The methodology title on BMF analytics is now in its third year of service to our research community, enabling many researchers to implement their research pursuits.
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  5. The Chances of Choices.Reuben Stern - forthcoming - British Journal for the Philosophy of Science.
    It is sometimes thought that if we treat decision-theoretic options as interventions, then we can use evidential decision theory to vindicate causal dominance reasoning. This is supposed to be guaranteed by a causal modeling axiom that implies that interventions are probabilistically independent of their non-effects---namely, the Causal Markov Condition. But there are two concerns for this line of reasoning. First, the Causal Markov Condition doesn’t imply that an agent should regard their intervention as probabilistically independent from its non-effects when the (...)
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  6. Cuộc thảo luận kỳ quặc của 3 ông bói cá.P. V. Chẫu Quê - 2024 - Bayesvl 2..
    Đến khúc này, 3 ông bói cá cũng bí nên chuyển chủ đề. Hướng sang vấn đề ăn cá vậy. Đây là vấn đề truyền thống lâu đời. Có chuyện gì lớn?
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  7. The Epistemic and the Deontic Preface Paradox.Lina M. Lissia & Jan Sprenger - manuscript
    This paper generalizes the (epistemic) preface paradox beyond the principle of belief aggregation and constructs a similar paradox for deontic reasoning. The analysis of the deontic case yields a solution strategy---restricting belief/obligation aggregation rather than giving it up altogether---that can be transferred to the epistemic case. Our proposal amounts to a reasonable compromise between two goals: (i) sticking to bridge principles between evidence and belief, such as the Lockean Thesis, and (ii) obtaining a sufficiently strong logic of doxastic and deontic (...)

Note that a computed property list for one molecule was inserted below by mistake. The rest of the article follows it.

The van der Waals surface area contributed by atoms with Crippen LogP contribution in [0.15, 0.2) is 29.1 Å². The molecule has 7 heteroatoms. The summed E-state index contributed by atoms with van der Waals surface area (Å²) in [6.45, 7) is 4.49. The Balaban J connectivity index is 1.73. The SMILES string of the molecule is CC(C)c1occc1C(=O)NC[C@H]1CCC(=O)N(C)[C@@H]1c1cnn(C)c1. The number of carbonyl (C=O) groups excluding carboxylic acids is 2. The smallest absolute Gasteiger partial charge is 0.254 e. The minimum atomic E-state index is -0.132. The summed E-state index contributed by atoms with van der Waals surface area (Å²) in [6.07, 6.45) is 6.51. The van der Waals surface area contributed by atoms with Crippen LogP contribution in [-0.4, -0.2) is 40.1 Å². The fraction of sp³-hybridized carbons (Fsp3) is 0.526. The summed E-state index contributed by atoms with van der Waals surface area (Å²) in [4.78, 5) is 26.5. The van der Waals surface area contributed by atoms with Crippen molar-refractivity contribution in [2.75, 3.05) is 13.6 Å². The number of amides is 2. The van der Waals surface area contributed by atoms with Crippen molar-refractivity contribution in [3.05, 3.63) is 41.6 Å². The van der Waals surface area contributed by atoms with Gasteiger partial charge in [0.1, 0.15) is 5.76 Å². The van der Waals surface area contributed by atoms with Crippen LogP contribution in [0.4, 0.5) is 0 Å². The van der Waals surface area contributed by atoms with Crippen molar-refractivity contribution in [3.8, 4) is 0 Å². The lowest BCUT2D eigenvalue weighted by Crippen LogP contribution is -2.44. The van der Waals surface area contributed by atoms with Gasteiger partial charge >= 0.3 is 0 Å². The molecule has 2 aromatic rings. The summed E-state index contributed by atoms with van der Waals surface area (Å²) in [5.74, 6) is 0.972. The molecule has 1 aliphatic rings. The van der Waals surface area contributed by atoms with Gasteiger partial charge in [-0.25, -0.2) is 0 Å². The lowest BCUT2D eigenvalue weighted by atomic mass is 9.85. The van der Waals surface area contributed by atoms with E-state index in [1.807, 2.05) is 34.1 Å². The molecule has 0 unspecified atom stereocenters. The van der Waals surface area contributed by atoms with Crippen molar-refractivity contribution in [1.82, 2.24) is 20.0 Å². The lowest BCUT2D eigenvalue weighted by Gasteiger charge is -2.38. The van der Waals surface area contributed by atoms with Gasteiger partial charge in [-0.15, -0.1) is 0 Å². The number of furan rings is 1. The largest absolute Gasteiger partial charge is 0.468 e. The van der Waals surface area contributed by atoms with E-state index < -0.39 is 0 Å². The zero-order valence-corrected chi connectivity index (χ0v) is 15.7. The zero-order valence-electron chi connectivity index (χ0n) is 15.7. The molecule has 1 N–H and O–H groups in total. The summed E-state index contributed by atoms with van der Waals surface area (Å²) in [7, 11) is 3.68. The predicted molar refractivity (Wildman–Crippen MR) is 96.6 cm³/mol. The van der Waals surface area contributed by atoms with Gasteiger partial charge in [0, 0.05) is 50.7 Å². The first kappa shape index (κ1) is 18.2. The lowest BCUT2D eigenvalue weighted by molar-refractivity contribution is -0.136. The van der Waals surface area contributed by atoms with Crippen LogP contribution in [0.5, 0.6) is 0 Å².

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  8. ‘Stargazing’ and p-hacking behaviours in social sciences: some insights from a developing country.Quan-Hoang Vuong, Tung Manh Ho & Phuong Viet La - 2019 - European Science Editing 45 (2):54-55.
    The persistence of “stargazing,” p-hacking and HARKing4 are among the main causes for the severity of the irreproducibility problem in social sciences.
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  9. Bayesians Commit the Gambler's Fallacy.Kevin Dorst - manuscript
    The gambler’s fallacy is the tendency to expect random processes to switch more often than they actually do—for example, to think that after a string of tails, a heads is more likely. It’s often taken to be evidence for irrationality. It isn’t. Rather, it’s to be expected from a group of Bayesians who begin with causal uncertainty, and then observe unbiased data from an (in fact) statistically independent process. Although they converge toward the truth, they do so in an asymmetric (...)
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  10. Sơ kết năm 2023 của bayesvl.Hannah Chau - 2024 - Bayesvl.
    Trưa ngày 1-1 năm mới, R Documentation cho biết mức downloads tạm tính của chương trình bayesvl trong tháng 12-2023. Hiện đang đứng ở mức 157, tháng thấp nhất trong năm.
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  11. Realism and instrumentalism in Bayesian cognitive science.Danielle Williams & Zoe Drayson - 2024 - In Tony Cheng, Ryoji Sato & Jakob Hohwy (eds.), Expected Experiences: The Predictive Mind in an Uncertain World. Routledge.